Thomas Cup win beats everything else: Pullela Gopichand


G Viswanath

Special

P Gopichand | Photo: AFP

Pullela Gopichand, the second Indian to win the men's singles title of the All England championship and currently the Badminton Federation of India's chief national coach, expressed joy at the Indian men's team winning the Thomas Cup, the pinnacle in the team championship of badminton. India defeated the top three nations- Malaysia, Denmark and Indonesia- to win the prestigious Cup.

Gopichand was not in Bangkok, Thailand where Lakshya Sen, Kidambi Srikanth, HS Prannoy and the doubles pair in Satwiksairaj and Chirag Shetty created history, but he was in constant touch with the team.

The likes of Prakash Padukone- who runs his badminton academy, the Padukone-Dravid Centre of Excellence in Sport in Bengaluru, and where the young Sen trains with former national champion Vimal Kumar, and Gopichand, who has shaped the careers of plenty of talented players at his academy in Hyderabad, have been looking forward to this memorable day. A few years ago, Padukone believed that Indian badminton was in its golden era with many men and women players of world-class leading the national team.

Two days after the Thomas Cup win, Gopichand spoke to Mathrubhumi English about the win and what it means to Indian badminton.

Excerpts:

Q. To most, the Thomas Cup win may have been unexpected, because of the presence of three other top gun nations in Indonesia, Malaysia and Denmark. But the team sprang a big surprise?

A. I would say to some of us in the world of badminton, this Thomas Cup win was not completely unexpected. But it would have surprised many who have not followed badminton very closely. The fact is, for the first time, there were no clear favourites for the Thomas Cup. The World seemed very flat, or many teams were very square in those terms. And I think the energy and spirit the players showed and the quality of badminton they produced has got us this gold medal.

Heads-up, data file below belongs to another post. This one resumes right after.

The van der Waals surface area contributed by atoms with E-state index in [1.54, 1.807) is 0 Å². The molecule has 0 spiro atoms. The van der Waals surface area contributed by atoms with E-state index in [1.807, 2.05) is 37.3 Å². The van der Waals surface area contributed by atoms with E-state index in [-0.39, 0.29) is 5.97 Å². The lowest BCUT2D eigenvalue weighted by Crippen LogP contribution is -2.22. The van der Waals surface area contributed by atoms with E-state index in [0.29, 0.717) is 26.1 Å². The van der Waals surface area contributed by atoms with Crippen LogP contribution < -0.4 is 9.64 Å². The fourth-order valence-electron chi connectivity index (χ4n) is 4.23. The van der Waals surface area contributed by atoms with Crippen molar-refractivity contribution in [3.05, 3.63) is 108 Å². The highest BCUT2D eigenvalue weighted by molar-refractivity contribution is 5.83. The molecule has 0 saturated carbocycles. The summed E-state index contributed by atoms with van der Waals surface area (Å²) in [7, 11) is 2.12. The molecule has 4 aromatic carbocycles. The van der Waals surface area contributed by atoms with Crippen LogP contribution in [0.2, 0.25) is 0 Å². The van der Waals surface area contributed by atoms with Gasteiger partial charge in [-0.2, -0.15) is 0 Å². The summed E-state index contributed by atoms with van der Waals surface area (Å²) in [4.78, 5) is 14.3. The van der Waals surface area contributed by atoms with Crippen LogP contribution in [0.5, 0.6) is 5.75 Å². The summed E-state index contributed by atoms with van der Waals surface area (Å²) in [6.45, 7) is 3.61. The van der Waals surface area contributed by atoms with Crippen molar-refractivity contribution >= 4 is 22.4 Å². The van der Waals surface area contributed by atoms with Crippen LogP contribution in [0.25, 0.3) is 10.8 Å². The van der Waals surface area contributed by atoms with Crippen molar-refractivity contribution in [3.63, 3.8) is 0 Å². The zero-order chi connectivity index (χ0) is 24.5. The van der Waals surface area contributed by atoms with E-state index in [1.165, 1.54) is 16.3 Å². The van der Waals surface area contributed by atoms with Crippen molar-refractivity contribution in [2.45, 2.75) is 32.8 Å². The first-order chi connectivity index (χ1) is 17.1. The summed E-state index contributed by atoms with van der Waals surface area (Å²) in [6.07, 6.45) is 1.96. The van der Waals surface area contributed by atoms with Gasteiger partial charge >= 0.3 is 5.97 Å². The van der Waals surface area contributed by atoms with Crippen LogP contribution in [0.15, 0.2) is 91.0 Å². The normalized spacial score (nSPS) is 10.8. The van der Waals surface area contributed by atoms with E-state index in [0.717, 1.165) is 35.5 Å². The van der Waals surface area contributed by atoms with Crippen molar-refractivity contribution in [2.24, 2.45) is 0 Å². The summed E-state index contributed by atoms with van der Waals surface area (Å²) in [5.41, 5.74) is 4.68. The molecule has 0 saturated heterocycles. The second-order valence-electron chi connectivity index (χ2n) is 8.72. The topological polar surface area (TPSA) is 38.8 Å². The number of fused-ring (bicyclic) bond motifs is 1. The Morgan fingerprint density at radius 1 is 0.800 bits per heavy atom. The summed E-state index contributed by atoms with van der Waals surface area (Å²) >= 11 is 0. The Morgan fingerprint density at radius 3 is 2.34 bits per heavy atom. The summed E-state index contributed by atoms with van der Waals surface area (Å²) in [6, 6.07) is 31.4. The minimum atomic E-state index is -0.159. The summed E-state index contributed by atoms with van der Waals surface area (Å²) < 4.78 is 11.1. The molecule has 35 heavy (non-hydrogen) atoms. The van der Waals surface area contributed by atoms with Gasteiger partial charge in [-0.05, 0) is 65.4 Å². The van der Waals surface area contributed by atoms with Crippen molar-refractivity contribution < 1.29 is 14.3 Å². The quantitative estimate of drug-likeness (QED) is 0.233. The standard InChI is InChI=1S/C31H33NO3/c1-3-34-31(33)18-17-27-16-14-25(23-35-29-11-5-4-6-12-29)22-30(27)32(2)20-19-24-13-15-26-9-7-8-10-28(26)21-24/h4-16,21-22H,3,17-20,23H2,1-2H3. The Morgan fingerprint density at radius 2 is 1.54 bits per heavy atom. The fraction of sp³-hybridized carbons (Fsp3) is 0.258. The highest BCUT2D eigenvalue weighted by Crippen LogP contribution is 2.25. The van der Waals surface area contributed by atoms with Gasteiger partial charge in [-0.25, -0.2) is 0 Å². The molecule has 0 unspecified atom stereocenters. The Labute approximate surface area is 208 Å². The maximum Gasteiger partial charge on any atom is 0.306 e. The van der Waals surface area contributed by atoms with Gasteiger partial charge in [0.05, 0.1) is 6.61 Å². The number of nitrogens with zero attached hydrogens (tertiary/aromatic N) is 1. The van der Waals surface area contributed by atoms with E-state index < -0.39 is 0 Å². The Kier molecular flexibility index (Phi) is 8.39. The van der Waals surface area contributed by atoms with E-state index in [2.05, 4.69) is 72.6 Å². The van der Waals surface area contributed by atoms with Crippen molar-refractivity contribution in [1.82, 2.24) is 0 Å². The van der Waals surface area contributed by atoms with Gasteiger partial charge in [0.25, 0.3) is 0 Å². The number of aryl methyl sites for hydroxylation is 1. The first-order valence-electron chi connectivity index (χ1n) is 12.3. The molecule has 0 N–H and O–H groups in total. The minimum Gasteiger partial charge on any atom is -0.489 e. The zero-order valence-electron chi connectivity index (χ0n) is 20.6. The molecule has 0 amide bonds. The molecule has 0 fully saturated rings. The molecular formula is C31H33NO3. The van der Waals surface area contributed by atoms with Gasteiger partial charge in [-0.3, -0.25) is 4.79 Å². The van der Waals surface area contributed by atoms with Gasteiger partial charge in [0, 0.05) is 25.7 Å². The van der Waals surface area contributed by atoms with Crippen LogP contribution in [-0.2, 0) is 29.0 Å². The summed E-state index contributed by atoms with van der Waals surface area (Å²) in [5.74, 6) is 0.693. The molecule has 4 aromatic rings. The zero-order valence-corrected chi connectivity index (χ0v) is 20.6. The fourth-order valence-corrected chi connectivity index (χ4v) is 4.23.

Q. What’s the way forward now? It’s taken such a long time to accomplish a win of such magnitude. It’s the equivalent of the Davis Cup in tennis?

A. It's been a great journey. We have seen gradually, one after the other, results start coming in. Whether it was a Saina or Sindhu, Kashyap or Srikanth or the men's doubles (Satwiksairaj Rankireddy and Chirag Shetty), I think overall the progression of Indian badminton has been a story; I would say from 2006 onwards till now.

It's been a fantastic journey because the players have given it all they have. Every year at the biggest events they have performed better and better. And that's been fantastic. The Commonwealth Games gold was a huge win, but this (Thomas Cup) victory beats everything else.

Q. What should be the immediate goal and the long term one. Both men and women?

A. I think there's a lot of work to be done. Our immediate focus will be the Olympics. And the big tournaments like the world championships. Also, building enough bench strength in all events, to ensure that the talented kids have a smooth transition from juniors to seniors, should be the role we should be looking at.

Q. Now that India has medaled in all events, how can private partnerships help the sport?

A. There is a lot of corporate support that has come by in the last few years. But I am sure this performance will ensure that more and more would believe in the sport of badminton. That will ensure better performances in the future.

Q. How can the juniors be fast-tracked in terms of creating a structure, and giving exposure and rewards?

A. With the support of the government and BAI, we are planning a few things. I am sure we will be able to deliver the transition, which is so important for the players.

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